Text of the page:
Legend has it that Daniel Boone was once asked: “Have you ever been lost?”
He thought a moment and answered, “No, but I have been bewildered all day.”
Most of us know the panicky feeling of being lost in a crowd or on a journey. When I was just a small boy I got lost at the circus. I got engrossed feeding peanuts to the elephants and when I turned around the family I went with was gone.
I also recall, as an adult, a time I was trying to drive out of Boston’s Logan Airport and found myself going around circles. Somehow I went through the Ted Williams Tunnel twice!
In my last article I described how various fields of endeavor have their own unique jargon that other people may not understand. We evangelicals also have our own jargon. One such word we use often is the term “lost.” We talk about “lost souls.” We say people are “lost in sins” or “lost without Christ,” etc.
We say it is biblical because Jesus said he came “to save that which was lost” (Matthew 18:11). He also told the parables of the lost sheep, the lost coin, the lost son, etc. (see below). But if we really want to reach the “lost,” we need to define what we mean by that term.
As we did with the word “saved,” let’s begin with a basic definition. Webster’s dictionary gives us several possibilities:
1. Not to win at a competition – as in baseball, football, etc. Vince Lombardi was supposed to have said, “Winning isn’t everything, it’s the only thing!” The late great race car driver Dale Earnhardt reportedly said, “Second place is just being the first loser.”
2. Unable to find the way – The children of Israel wandered in the wilderness for forty years (until Mrs. Moses finally asked for directions).
3. No longer visible – “Captain Kirk, we have lost the Klingons. They are using their cloaking device!” exclaimed Mr. Scott.
4. Lacking assurance or self-confidence – Daniel Boone on one occasion.
5. Ruined or destroyed – “If not for the courage of the fearless crew, the Minnow would be lost!”
6. No longer possessed or known – “Please Lord, help me find my lost ring. Oh, never mind, here it is.”
In the Christian context, we say those who do not have Christ as Savior are “lost.” This makes sense in light of the above definitions. They are all relevant to the unsaved person’s life condition.
As we mentioned, Jesus spoke in several places about finding something or someone who was “lost” to illustrate His reason for coming.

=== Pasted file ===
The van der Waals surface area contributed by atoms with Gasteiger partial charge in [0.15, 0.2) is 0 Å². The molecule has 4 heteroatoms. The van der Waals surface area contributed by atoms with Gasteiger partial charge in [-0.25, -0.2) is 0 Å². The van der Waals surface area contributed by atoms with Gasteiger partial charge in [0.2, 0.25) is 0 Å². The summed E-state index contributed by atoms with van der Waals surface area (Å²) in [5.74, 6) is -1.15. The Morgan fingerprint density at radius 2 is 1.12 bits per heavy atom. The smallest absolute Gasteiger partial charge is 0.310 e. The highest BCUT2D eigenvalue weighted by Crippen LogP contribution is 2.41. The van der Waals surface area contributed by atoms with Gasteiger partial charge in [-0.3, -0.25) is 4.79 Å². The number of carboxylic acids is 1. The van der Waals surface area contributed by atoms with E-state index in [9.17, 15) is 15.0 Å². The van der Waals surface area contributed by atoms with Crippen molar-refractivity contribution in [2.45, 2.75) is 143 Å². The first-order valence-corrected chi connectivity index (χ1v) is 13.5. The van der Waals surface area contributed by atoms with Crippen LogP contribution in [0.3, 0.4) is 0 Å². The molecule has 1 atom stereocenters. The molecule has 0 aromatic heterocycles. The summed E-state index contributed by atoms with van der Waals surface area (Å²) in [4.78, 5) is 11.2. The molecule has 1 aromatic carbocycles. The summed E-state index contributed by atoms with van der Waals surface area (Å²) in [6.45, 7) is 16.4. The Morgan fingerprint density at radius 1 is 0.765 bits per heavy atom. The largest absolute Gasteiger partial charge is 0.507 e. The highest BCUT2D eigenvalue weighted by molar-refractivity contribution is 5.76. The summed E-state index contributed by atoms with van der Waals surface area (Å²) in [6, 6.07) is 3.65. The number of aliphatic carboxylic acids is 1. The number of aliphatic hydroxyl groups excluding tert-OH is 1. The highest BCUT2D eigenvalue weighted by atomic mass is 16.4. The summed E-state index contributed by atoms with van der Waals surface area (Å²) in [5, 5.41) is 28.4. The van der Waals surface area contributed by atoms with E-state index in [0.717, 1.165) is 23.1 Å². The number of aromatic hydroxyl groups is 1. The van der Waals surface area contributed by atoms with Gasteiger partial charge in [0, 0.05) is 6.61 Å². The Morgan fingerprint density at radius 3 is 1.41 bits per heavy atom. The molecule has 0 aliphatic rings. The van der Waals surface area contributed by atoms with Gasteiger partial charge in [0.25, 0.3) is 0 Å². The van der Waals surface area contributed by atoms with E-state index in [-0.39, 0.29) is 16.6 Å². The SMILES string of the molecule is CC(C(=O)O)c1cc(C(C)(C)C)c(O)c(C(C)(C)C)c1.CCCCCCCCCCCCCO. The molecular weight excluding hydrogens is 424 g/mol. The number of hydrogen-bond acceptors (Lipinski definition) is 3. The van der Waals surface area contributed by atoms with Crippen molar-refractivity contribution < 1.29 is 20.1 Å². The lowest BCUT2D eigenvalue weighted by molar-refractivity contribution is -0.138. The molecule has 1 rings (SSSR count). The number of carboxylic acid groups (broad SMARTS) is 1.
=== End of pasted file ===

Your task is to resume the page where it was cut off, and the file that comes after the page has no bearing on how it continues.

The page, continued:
“For the Son of Man has come to save that which was lost.” (Matthew 18:11; Luke 19:10 NASB)
Luke, in chapter fifteen of his Gospel, records Jesus’ response to criticism of Him eating with “sinners.”
1Now all the tax collectors and the sinners were coming near Him to listen to Him. 2 Both the Pharisees and the scribes began to grumble, saying, “This man receives sinners and eats with them.”
The Lost Sheep
3 So He told them this parable, saying, 4 “What man among you, if he has a hundred sheep and has lost one of them, does not leave the ninety-nine in the open pasture and go after the one which is lost until he finds it? 5 When he has found it, he lays it on his shoulders, rejoicing. 6 And when he comes home, he calls together his friends and his neighbors, saying to them, ‘Rejoice with me, for I have found my sheep which was lost!’ 7 I tell you that in the same way, there will be more joy in heaven over one sinner who repents than over ninety-nine righteous persons who need no repentance.
The Lost Coin
8 “Or what woman, if she has ten silver coins and loses one coin, does not light a lamp and sweep the house and search carefully until she finds it? 9 When she has found it, she calls together her friends and neighbors, saying, ‘Rejoice with me, for I have found the coin which I had lost!’ 10 In the same way, I tell you, there is joy in the presence of the angels of God over one sinner who repents.”
The Lost Son
11 And He said, “A man had two sons. 12 The younger of them said to his father, ‘Father, give me the share of the estate that falls to me.’ So he divided his wealth between them. 13 And not many days later, the younger son gathered everything together and went on a journey into a distant country, and there he squandered his estate with loose living… 17 But when he came to his senses… 21 the son said to him, ‘Father, I have sinned against heaven and in your sight; I am no longer worthy to be called your son.’ 22 But the father said to his slaves, ‘Quickly bring out the best robe and put it on him, and put a ring on his hand and sandals on his feet; 23 and bring the fattened calf, kill it, and let us eat and celebrate; 24 for this son of mine was dead and has come to life again; he was lost and has been found.’ And they began to celebrate… 32 ‘But we had to celebrate and rejoice, for this brother of yours was dead and has begun to live, and was lost and has been found.’” (NASB)
In 2 Corinthians 4:1-6 (KJV) the Apostle Paul says this:
1Therefore seeing we have this ministry, as we have received mercy, we faint not; 2 But have renounced the hidden things of dishonesty, not walking in craftiness, nor handling the word of God deceitfully; but by manifestation of the truth commending ourselves to every man’s conscience in the sight of God. 3 But if our gospel be hid, it is hid to them that are lost: 4 In whom the god of this world hath blinded the minds of them which believe not, lest the light of the glorious gospel of Christ, who is the image of God, should shine unto them. 5 For we preach not ourselves, but Christ Jesus the Lord; and ourselves your servants for Jesus’ sake. 6 For God, who commanded the light to shine out of darkness, hath shined in our hearts, to give the light of the knowledge of the glory of God in the face of Jesus Christ.